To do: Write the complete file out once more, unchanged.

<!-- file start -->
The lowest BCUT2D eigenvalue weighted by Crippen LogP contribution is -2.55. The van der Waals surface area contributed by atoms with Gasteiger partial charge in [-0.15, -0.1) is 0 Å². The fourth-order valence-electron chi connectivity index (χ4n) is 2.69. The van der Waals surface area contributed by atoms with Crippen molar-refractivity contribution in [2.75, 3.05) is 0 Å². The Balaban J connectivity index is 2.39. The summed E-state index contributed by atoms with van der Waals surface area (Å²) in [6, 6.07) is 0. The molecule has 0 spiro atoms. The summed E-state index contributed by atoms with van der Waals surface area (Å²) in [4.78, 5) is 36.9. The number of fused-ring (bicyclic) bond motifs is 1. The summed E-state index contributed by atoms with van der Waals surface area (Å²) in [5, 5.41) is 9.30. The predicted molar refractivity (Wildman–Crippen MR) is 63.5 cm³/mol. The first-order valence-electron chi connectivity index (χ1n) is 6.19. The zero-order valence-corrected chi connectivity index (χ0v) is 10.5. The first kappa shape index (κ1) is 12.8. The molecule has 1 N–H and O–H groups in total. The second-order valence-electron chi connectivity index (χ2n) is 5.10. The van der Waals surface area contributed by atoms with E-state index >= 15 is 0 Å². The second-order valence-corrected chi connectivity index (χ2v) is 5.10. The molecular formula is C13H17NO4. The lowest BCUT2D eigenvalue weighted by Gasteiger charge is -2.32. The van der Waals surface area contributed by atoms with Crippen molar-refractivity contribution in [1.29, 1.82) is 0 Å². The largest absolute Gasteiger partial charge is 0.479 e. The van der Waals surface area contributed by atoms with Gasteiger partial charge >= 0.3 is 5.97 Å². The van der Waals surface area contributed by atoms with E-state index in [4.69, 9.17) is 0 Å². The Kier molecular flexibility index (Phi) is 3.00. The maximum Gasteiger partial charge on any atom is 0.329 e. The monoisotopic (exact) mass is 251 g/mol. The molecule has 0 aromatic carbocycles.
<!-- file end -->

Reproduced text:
The lowest BCUT2D eigenvalue weighted by Crippen LogP contribution is -2.55. The van der Waals surface area contributed by atoms with Gasteiger partial charge in [-0.15, -0.1) is 0 Å². The fourth-order valence-electron chi connectivity index (χ4n) is 2.69. The van der Waals surface area contributed by atoms with Crippen molar-refractivity contribution in [2.75, 3.05) is 0 Å². The Balaban J connectivity index is 2.39. The summed E-state index contributed by atoms with van der Waals surface area (Å²) in [6, 6.07) is 0. The molecule has 0 spiro atoms. The summed E-state index contributed by atoms with van der Waals surface area (Å²) in [4.78, 5) is 36.9. The number of fused-ring (bicyclic) bond motifs is 1. The summed E-state index contributed by atoms with van der Waals surface area (Å²) in [5, 5.41) is 9.30. The predicted molar refractivity (Wildman–Crippen MR) is 63.5 cm³/mol. The first-order valence-electron chi connectivity index (χ1n) is 6.19. The zero-order valence-corrected chi connectivity index (χ0v) is 10.5. The first kappa shape index (κ1) is 12.8. The molecule has 1 N–H and O–H groups in total. The second-order valence-electron chi connectivity index (χ2n) is 5.10. The van der Waals surface area contributed by atoms with E-state index >= 15 is 0 Å². The second-order valence-corrected chi connectivity index (χ2v) is 5.10. The molecular formula is C13H17NO4. The lowest BCUT2D eigenvalue weighted by Gasteiger charge is -2.32. The van der Waals surface area contributed by atoms with Crippen molar-refractivity contribution in [1.29, 1.82) is 0 Å². The largest absolute Gasteiger partial charge is 0.479 e. The van der Waals surface area contributed by atoms with Gasteiger partial charge >= 0.3 is 5.97 Å². The van der Waals surface area contributed by atoms with E-state index in [4.69, 9.17) is 0 Å². The Kier molecular flexibility index (Phi) is 3.00. The maximum Gasteiger partial charge on any atom is 0.329 e. The monoisotopic (exact) mass is 251 g/mol. The molecule has 0 aromatic carbocycles.